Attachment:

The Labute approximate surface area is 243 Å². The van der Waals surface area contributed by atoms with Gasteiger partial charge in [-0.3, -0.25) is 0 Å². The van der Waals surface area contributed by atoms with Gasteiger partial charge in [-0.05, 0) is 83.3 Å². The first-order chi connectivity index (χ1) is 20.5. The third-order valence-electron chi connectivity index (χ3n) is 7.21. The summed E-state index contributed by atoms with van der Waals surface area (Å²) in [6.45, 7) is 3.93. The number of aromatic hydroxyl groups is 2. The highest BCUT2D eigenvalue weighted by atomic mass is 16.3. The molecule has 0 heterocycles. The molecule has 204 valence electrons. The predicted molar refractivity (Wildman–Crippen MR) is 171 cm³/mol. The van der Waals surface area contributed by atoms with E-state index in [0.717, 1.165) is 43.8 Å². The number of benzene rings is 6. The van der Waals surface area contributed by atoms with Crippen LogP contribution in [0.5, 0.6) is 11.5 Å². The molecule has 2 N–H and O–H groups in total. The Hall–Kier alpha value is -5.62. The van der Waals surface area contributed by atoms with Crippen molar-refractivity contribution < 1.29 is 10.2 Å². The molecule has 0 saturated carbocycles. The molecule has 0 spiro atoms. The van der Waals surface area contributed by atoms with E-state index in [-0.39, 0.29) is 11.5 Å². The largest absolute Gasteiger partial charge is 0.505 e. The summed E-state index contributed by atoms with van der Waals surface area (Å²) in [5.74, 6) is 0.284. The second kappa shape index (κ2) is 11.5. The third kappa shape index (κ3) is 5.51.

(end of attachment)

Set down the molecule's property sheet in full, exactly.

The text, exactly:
The Labute approximate surface area is 243 Å². The van der Waals surface area contributed by atoms with Gasteiger partial charge in [-0.3, -0.25) is 0 Å². The van der Waals surface area contributed by atoms with Gasteiger partial charge in [-0.05, 0) is 83.3 Å². The first-order chi connectivity index (χ1) is 20.5. The third-order valence-electron chi connectivity index (χ3n) is 7.21. The summed E-state index contributed by atoms with van der Waals surface area (Å²) in [6.45, 7) is 3.93. The number of aromatic hydroxyl groups is 2. The highest BCUT2D eigenvalue weighted by atomic mass is 16.3. The molecule has 0 heterocycles. The molecule has 204 valence electrons. The predicted molar refractivity (Wildman–Crippen MR) is 171 cm³/mol. The van der Waals surface area contributed by atoms with E-state index in [0.717, 1.165) is 43.8 Å². The number of benzene rings is 6. The van der Waals surface area contributed by atoms with Crippen LogP contribution in [0.5, 0.6) is 11.5 Å². The molecule has 2 N–H and O–H groups in total. The Hall–Kier alpha value is -5.62. The van der Waals surface area contributed by atoms with Crippen molar-refractivity contribution < 1.29 is 10.2 Å². The molecule has 0 saturated carbocycles. The molecule has 0 spiro atoms. The van der Waals surface area contributed by atoms with E-state index in [-0.39, 0.29) is 11.5 Å². The largest absolute Gasteiger partial charge is 0.505 e. The summed E-state index contributed by atoms with van der Waals surface area (Å²) in [5.74, 6) is 0.284. The second kappa shape index (κ2) is 11.5. The third kappa shape index (κ3) is 5.51.